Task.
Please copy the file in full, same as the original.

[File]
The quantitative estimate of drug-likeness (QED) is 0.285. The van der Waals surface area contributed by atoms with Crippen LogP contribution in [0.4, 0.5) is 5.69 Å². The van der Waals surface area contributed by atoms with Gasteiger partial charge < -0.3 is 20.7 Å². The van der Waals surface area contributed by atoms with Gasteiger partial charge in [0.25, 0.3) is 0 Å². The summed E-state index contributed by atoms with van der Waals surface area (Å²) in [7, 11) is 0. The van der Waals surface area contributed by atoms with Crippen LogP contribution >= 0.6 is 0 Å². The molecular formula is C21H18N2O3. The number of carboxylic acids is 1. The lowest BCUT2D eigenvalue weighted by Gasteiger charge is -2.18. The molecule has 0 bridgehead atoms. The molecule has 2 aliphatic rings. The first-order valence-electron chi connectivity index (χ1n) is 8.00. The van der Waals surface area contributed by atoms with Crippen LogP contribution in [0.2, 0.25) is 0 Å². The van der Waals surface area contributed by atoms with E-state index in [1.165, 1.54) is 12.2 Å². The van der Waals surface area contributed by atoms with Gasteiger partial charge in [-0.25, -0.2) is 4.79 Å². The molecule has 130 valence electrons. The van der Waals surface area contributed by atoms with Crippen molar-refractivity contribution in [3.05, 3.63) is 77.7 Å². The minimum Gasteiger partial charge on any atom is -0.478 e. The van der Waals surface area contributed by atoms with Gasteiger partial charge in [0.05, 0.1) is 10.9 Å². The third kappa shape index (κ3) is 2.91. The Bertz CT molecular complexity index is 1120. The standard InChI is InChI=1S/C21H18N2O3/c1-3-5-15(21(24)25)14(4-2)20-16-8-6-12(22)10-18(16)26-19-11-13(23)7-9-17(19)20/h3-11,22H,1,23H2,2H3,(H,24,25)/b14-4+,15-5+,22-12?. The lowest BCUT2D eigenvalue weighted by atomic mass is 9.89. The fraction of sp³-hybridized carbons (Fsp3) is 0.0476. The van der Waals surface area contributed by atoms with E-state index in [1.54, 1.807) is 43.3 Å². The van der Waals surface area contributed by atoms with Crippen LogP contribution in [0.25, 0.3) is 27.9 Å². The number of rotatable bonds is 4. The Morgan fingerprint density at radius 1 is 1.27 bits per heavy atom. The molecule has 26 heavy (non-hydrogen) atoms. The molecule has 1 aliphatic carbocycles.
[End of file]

The quantitative estimate of drug-likeness (QED) is 0.285. The van der Waals surface area contributed by atoms with Crippen LogP contribution in [0.4, 0.5) is 5.69 Å². The van der Waals surface area contributed by atoms with Gasteiger partial charge < -0.3 is 20.7 Å². The van der Waals surface area contributed by atoms with Gasteiger partial charge in [0.25, 0.3) is 0 Å². The summed E-state index contributed by atoms with van der Waals surface area (Å²) in [7, 11) is 0. The van der Waals surface area contributed by atoms with Crippen LogP contribution >= 0.6 is 0 Å². The molecular formula is C21H18N2O3. The number of carboxylic acids is 1. The lowest BCUT2D eigenvalue weighted by Gasteiger charge is -2.18. The molecule has 0 bridgehead atoms. The molecule has 2 aliphatic rings. The first-order valence-electron chi connectivity index (χ1n) is 8.00. The van der Waals surface area contributed by atoms with Crippen LogP contribution in [0.2, 0.25) is 0 Å². The van der Waals surface area contributed by atoms with E-state index in [1.165, 1.54) is 12.2 Å². The van der Waals surface area contributed by atoms with Gasteiger partial charge in [-0.25, -0.2) is 4.79 Å². The molecule has 130 valence electrons. The van der Waals surface area contributed by atoms with Crippen molar-refractivity contribution in [3.05, 3.63) is 77.7 Å². The minimum Gasteiger partial charge on any atom is -0.478 e. The van der Waals surface area contributed by atoms with Gasteiger partial charge in [0.05, 0.1) is 10.9 Å². The third kappa shape index (κ3) is 2.91. The Bertz CT molecular complexity index is 1120. The standard InChI is InChI=1S/C21H18N2O3/c1-3-5-15(21(24)25)14(4-2)20-16-8-6-12(22)10-18(16)26-19-11-13(23)7-9-17(19)20/h3-11,22H,1,23H2,2H3,(H,24,25)/b14-4+,15-5+,22-12?. The lowest BCUT2D eigenvalue weighted by atomic mass is 9.89. The fraction of sp³-hybridized carbons (Fsp3) is 0.0476. The van der Waals surface area contributed by atoms with E-state index in [1.54, 1.807) is 43.3 Å². The van der Waals surface area contributed by atoms with Crippen LogP contribution in [0.25, 0.3) is 27.9 Å². The number of rotatable bonds is 4. The Morgan fingerprint density at radius 1 is 1.27 bits per heavy atom. The molecule has 26 heavy (non-hydrogen) atoms. The molecule has 1 aliphatic carbocycles.